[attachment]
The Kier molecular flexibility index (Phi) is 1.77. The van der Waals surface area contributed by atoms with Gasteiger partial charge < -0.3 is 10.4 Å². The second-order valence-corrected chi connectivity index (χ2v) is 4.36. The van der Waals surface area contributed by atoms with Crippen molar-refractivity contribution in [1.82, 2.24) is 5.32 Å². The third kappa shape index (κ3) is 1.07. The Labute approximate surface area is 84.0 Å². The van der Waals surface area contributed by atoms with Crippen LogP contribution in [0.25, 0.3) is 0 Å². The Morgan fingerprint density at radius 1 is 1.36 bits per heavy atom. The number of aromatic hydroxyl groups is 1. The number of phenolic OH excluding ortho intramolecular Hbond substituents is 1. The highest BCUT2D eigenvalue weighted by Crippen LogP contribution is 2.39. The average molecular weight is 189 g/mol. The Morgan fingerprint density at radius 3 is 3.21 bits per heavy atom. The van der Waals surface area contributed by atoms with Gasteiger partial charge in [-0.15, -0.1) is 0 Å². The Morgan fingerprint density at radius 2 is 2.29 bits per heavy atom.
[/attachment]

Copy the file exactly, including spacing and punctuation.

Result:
The Kier molecular flexibility index (Phi) is 1.77. The van der Waals surface area contributed by atoms with Gasteiger partial charge < -0.3 is 10.4 Å². The second-order valence-corrected chi connectivity index (χ2v) is 4.36. The van der Waals surface area contributed by atoms with Crippen molar-refractivity contribution in [1.82, 2.24) is 5.32 Å². The third kappa shape index (κ3) is 1.07. The Labute approximate surface area is 84.0 Å². The van der Waals surface area contributed by atoms with Crippen LogP contribution in [0.25, 0.3) is 0 Å². The Morgan fingerprint density at radius 1 is 1.36 bits per heavy atom. The number of aromatic hydroxyl groups is 1. The number of phenolic OH excluding ortho intramolecular Hbond substituents is 1. The highest BCUT2D eigenvalue weighted by Crippen LogP contribution is 2.39. The average molecular weight is 189 g/mol. The Morgan fingerprint density at radius 3 is 3.21 bits per heavy atom. The van der Waals surface area contributed by atoms with Gasteiger partial charge in [-0.15, -0.1) is 0 Å². The Morgan fingerprint density at radius 2 is 2.29 bits per heavy atom.